As of February 2016, after 416 posts, and over six and a half years of blogging, I'm taking a break.
I've explained why here. There's plenty of past posts to read, though - hope you enjoy them !
Looking for a brilliant present for a young naturalist ? Buy my book ! Available from Amazon UK,
Amazon US and worldwide but buy from a local bookshop if you can.
Archived posts: The following articles are from the month or year requested:

All good things...


I've been blogging now at least once a week for six years and seven months, and this is my 416th blog post here. It's been an exhausting, brilliant and amazing journey, but I've made the very difficult decision that it's time to take a break from blogging for a while.

I began blogging when I was seven because I wanted to share more about the bones I found and the places I explored around my village. When I wrote my very first blog post, which only a couple of people read at the time, I never imagined that I would create something read by thousands of people every week.

 I never ever imagined that it would lead to me appearing on television and in newspapers, that Chris Packham, CBBC Newsround and CBBC Wild would come to my house to film, that I would end up appearing on Autumnwatch and Winterwatch, that I would appear on BBC Breakfast, or spend two hours on BBC Radio Four, or even appear on the BBC alongside Sir David Attenborough. And the most amazing thing of all, though, is definitely my book.

Explaining the mystery of hair ice


In the December of 2009, I wrote one of my first blog posts on something very strange that I found on a walk. It was ice attached to a rotting tree branch, but it looked almost like candy floss and looked very delicate and pretty.

Since I first found this, I have seen them loads more times and finally got to the bottom of the mystery about these strange formations - but I've just realised I never blogged about it ! Since my village is covered in snow and ice at the moment, this seemed the right time to blog about it !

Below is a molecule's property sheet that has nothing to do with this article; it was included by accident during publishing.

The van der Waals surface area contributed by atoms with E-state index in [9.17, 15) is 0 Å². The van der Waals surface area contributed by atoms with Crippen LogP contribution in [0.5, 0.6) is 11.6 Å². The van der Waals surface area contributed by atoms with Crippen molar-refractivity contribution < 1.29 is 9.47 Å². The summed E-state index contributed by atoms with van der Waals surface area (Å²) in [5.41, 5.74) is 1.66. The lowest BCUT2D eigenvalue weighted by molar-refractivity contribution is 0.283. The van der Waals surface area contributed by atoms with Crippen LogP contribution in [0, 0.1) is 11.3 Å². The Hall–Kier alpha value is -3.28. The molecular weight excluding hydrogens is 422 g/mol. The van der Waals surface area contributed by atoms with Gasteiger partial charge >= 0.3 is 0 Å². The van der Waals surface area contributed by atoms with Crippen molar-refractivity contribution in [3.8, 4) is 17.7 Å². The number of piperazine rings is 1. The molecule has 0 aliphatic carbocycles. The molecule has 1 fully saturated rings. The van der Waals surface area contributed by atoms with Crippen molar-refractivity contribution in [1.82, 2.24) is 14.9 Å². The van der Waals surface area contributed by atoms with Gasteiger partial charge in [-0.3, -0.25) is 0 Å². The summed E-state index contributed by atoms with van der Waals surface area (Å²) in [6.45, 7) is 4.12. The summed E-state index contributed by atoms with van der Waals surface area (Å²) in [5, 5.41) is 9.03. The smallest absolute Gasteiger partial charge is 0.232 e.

Exploring the abandoned bunker


WARNING: Even by my standards, climbing into a disused, 50 year old flooded underground structure in the remote countryside is a really dangerous idea. But you're probably going to do it anyway, so here's the rules. Never do it alone, always have someone at the top, bring a rope, phone, torch and appropriate footwear, and make sure your tetanus jabs are up to date !

This picture shows a little bit of history hidden away - and one I've been meaning to explore for ages ! In some remote woodland outside my village is a fenced off clearing, where there are three tiny structures. Two are no bigger than a tree stump, and the third looks the size of a sheep trough form a distance. This is a place that was designed to be difficult to find - and also it's a bit of local history you may find near you !

The difference between deer and sheep skulls


Two of the most common skulls  that I find are deer and sheep. There's huge variation in different types of deer and breeds of sheep - but there are some rules which can tell you which are which.

They can look very similar, because they are both herbivores with eyes on the side of their heads. So, I'm going to take you how to tell the difference between the two skulls, even if you only have a small fragment of the skull. In all of this I'm using a red deer skull, as the bigger UK deer (red, sika, fallow) are closer in size to sheep than the smaller deer (such as Chinese Water Deer, muntjac and roe) and fragments can be mistaken for sheep...read on to find out more !

Triceratops at the Ulster Museum


This week's post is partly inspired by Sir David Attenborough and Ben Garrod's one-off TV special, Attenborough and the Giant Dinosaur, which is on BBC1 at 6.30pm tonight - don't miss it ! Read about it here. 

I spent Christmas and New Year in Northern Ireland. Belfast is home to one of my favourite museums - the Ulster Museum - which has a particularly cool skeleton of a Triceratops horridus. Triceratops are one of the best known dinosaurs, along with the T-rex, which I wrote about here.

Attenborough And The Giant Dinosaur


Next Sunday, there is a must see programme for bone and dinosaur lovers. Ben Garrod and Sir David Attenborough are two of the most amazing presenters, and now they are doing a TV programme together. It will be called Attenborough And The Giant Dinosaur and it will be on BBC One on Sunday the 24th of January at 6:30pm.

Apart from being a great bit of TV, there is a bit of a personal connection for me. As you probably remember, in December 2014 I was on The One Show with Sir David. It was one of the best moments of my life, as I have always wanted to meet him. When I was on the One Show sofa, they showed a pre-recorded piece of Ben and I analysing bones at Bristol Museum. Ben also presented a brilliant BBC TV series called Secrets of BONES, which I wrote about here, and has been a great inspiration to me (we first met at the Grant Museum in London) .Read on to find out more about the dig !

Mysteries from my inbox


Of the 1,214 emails I received last year, many of them are from people trying to identify bones. This can be tricky - especially as they can be from animals from other countries that I've rarely seen before !

Here are some of the recent ones I've had - many of which have me stumped ! Can you help me out or give me some clues ?

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